Be sure to keep all the pieces some place safe as you take apart the fence. Some fences secure the cross beams with edge clips and screws. You’ll need all the parts when you rebuild the fence later. Also take note of how the fence went together.

I find it helpful to take pictures whenever I disassemble something that I later want to put back together. It’s easier than using labels an shows me exactly what the thing looked like every step of the way.

Get some help if the fence panels are heavy.

Generally the only tools you’ll need will be a screw gun with multiple tips. Most fences are put together with clips and screws. However if you have an old fashioned style wood fence when cross beams go through the post then you may want to bring a hammer or mallet.

If the fence panels are nailed to the post it’s be a tougher job than if it’s screwed together. Get a good nail puller with a cats claw and carefully remove all the nails. You should also buy new nails or screws for when you put the fence back together.

Remove The Post

To replace a fence post without removing concrete, you need to pry the post out.

How you remove the fence post depends a lot on the condition of the post and why you’re removing it. Basically this breaks down into two main categories, damaged or rotten posts and fence posts still in good condition. The removal is basically the same except with a damaged or rotten post you’ll be cutting the post down before removing it.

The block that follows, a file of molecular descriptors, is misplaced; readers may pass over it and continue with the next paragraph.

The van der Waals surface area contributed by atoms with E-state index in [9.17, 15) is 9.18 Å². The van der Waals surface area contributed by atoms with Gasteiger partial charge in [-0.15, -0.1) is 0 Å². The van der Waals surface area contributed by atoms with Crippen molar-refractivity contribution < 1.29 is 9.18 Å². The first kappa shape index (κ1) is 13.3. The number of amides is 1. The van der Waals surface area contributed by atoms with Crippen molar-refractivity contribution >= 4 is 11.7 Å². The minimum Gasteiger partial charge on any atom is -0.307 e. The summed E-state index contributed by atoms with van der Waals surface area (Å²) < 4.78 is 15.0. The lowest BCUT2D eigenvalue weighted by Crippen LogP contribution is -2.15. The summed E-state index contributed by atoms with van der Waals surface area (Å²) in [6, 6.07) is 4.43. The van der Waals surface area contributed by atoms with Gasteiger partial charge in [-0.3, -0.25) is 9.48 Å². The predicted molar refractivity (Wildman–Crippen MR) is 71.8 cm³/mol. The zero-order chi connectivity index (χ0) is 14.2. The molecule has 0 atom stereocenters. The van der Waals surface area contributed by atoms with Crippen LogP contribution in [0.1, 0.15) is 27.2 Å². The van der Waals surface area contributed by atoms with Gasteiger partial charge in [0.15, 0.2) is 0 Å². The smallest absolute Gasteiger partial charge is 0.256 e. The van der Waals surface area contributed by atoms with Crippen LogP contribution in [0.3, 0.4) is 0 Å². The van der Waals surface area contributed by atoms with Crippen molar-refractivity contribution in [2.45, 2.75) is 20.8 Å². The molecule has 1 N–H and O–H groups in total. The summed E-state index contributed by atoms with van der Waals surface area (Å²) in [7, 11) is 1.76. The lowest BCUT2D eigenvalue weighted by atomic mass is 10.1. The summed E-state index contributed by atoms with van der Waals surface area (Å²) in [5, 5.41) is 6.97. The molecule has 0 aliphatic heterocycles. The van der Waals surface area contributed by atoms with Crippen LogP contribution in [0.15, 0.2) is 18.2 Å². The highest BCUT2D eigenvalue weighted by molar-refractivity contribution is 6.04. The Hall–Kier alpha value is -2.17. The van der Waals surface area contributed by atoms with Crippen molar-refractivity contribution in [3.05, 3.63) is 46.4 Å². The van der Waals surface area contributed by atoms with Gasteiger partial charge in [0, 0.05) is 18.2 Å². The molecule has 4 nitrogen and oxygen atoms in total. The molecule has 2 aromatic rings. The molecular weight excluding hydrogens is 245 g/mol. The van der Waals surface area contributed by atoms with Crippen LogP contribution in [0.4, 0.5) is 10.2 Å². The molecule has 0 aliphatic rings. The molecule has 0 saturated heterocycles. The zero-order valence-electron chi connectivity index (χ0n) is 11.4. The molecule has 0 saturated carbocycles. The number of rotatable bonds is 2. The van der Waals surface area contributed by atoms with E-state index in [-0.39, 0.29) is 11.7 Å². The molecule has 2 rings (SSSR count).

The most common reasons for replacing a fence post are a cracked or rotten post or because you need to make the post higher. We’ll discuss basic removal first and then get into how to remove rotten posts.

Removing a fence post from concrete involves leverage and a good pry bar or car jack. Using a car jack or two is definitely the easier option.

Start by screwing a strong piece of wood or two securely onto the side of the fence post. The height depends on how you’ll be prying the wood out of the concrete. Make sure this wood is really strong because this is what you’ll be prying against.

If your concrete is below grade then you’ll have to do a little excavating before you start prying the post out. Dig down and expose the concrete. This will prevent dirt from falling into the hole after the post is removed. It will also allow you to silicone around the new post which can help prevent rot.